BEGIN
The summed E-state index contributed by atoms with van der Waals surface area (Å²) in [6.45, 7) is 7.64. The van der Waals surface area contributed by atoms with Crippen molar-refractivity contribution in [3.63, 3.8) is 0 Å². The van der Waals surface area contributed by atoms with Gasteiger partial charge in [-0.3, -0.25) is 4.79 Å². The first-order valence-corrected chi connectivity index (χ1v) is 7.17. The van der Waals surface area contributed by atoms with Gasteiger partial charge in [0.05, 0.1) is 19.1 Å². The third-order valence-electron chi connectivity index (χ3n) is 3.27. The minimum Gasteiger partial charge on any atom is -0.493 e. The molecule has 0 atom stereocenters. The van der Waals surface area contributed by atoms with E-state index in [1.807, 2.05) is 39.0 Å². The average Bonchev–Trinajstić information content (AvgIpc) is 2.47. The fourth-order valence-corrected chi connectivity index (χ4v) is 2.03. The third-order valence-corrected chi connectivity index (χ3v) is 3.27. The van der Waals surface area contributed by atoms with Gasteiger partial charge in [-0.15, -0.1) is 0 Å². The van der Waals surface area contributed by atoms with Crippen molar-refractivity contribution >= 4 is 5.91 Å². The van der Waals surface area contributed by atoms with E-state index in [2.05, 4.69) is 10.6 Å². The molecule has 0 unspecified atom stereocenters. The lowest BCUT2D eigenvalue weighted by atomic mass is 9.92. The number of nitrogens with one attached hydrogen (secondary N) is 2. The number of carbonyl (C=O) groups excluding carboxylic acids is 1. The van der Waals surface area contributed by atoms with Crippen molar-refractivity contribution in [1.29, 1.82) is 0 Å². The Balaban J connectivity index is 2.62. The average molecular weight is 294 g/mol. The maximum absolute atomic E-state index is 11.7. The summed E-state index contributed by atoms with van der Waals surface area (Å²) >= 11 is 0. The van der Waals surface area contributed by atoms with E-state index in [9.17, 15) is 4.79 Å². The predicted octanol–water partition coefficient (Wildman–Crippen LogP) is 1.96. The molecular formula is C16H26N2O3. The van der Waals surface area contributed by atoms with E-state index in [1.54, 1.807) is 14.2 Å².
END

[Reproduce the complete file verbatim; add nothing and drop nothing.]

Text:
The summed E-state index contributed by atoms with van der Waals surface area (Å²) in [6.45, 7) is 7.64. The van der Waals surface area contributed by atoms with Crippen molar-refractivity contribution in [3.63, 3.8) is 0 Å². The van der Waals surface area contributed by atoms with Gasteiger partial charge in [-0.3, -0.25) is 4.79 Å². The first-order valence-corrected chi connectivity index (χ1v) is 7.17. The van der Waals surface area contributed by atoms with Gasteiger partial charge in [0.05, 0.1) is 19.1 Å². The third-order valence-electron chi connectivity index (χ3n) is 3.27. The minimum Gasteiger partial charge on any atom is -0.493 e. The molecule has 0 atom stereocenters. The van der Waals surface area contributed by atoms with E-state index in [1.807, 2.05) is 39.0 Å². The average Bonchev–Trinajstić information content (AvgIpc) is 2.47. The fourth-order valence-corrected chi connectivity index (χ4v) is 2.03. The third-order valence-corrected chi connectivity index (χ3v) is 3.27. The van der Waals surface area contributed by atoms with Gasteiger partial charge in [-0.15, -0.1) is 0 Å². The van der Waals surface area contributed by atoms with Crippen molar-refractivity contribution >= 4 is 5.91 Å². The van der Waals surface area contributed by atoms with E-state index in [2.05, 4.69) is 10.6 Å². The molecule has 0 unspecified atom stereocenters. The lowest BCUT2D eigenvalue weighted by atomic mass is 9.92. The number of nitrogens with one attached hydrogen (secondary N) is 2. The number of carbonyl (C=O) groups excluding carboxylic acids is 1. The van der Waals surface area contributed by atoms with Crippen molar-refractivity contribution in [1.29, 1.82) is 0 Å². The Balaban J connectivity index is 2.62. The average molecular weight is 294 g/mol. The maximum absolute atomic E-state index is 11.7. The summed E-state index contributed by atoms with van der Waals surface area (Å²) >= 11 is 0. The van der Waals surface area contributed by atoms with E-state index in [9.17, 15) is 4.79 Å². The predicted octanol–water partition coefficient (Wildman–Crippen LogP) is 1.96. The molecular formula is C16H26N2O3. The van der Waals surface area contributed by atoms with E-state index in [1.54, 1.807) is 14.2 Å².